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Publication numberUS5267204 A
Publication typeGrant
Application numberUS 07/780,685
Publication dateNov 30, 1993
Filing dateOct 18, 1991
Priority dateOct 18, 1991
Fee statusPaid
Publication number07780685, 780685, US 5267204 A, US 5267204A, US-A-5267204, US5267204 A, US5267204A
InventorsBenjamin H. Ashmore, Jr.
Original AssigneeTexas Instruments Incorporated
Export CitationBiBTeX, EndNote, RefMan
External Links: USPTO, USPTO Assignment, Espacenet
Method and circuitry for masking data in a memory device
US 5267204 A
Abstract
A method and circuitry for masking data in a memory device are provided, which detect whether at least one failed bit location within the memory device is equal to a corresponding bit within input data. Data is written to the memory device as selectively inverted from the input data based upon whether the failed bit location is equal to the corresponding bit. An inversion bit within the memory device is selectively set to indicate whether the written data is inverted from the input data.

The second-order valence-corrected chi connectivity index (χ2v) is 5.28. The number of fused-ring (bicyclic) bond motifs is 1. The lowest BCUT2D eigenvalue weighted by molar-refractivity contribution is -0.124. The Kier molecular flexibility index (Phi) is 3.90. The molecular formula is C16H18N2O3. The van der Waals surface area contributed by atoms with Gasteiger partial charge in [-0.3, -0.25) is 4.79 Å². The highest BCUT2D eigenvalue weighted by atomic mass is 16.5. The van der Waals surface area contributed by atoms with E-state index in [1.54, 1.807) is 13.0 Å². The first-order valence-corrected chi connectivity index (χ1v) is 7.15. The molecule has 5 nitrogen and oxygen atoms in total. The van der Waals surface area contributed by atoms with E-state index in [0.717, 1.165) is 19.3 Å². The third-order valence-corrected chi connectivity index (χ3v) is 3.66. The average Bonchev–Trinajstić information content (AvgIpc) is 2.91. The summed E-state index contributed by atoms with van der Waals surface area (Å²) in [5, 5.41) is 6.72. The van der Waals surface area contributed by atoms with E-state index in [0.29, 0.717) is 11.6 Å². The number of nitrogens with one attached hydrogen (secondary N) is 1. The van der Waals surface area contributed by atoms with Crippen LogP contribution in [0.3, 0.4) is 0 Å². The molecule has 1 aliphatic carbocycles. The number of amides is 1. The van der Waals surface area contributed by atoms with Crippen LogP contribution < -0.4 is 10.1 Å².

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Claims(2)
What is claimed is:
1. Circuitry for masking data in a memory device, comprising:
detection circuitry coupled to the memory device for detecting whether the data state of at least one failed bit location within the memory device is equal to the data state of a corresponding bit within input data;
selection circuitry coupled to said detection circuitry and to the memory device for writing data to the memory device, said data selectively inverted from said input data based upon an output of said detection circuitry and for selectively setting an inversion bit within the memory device to indicate whether said written data is inverted from said input data; and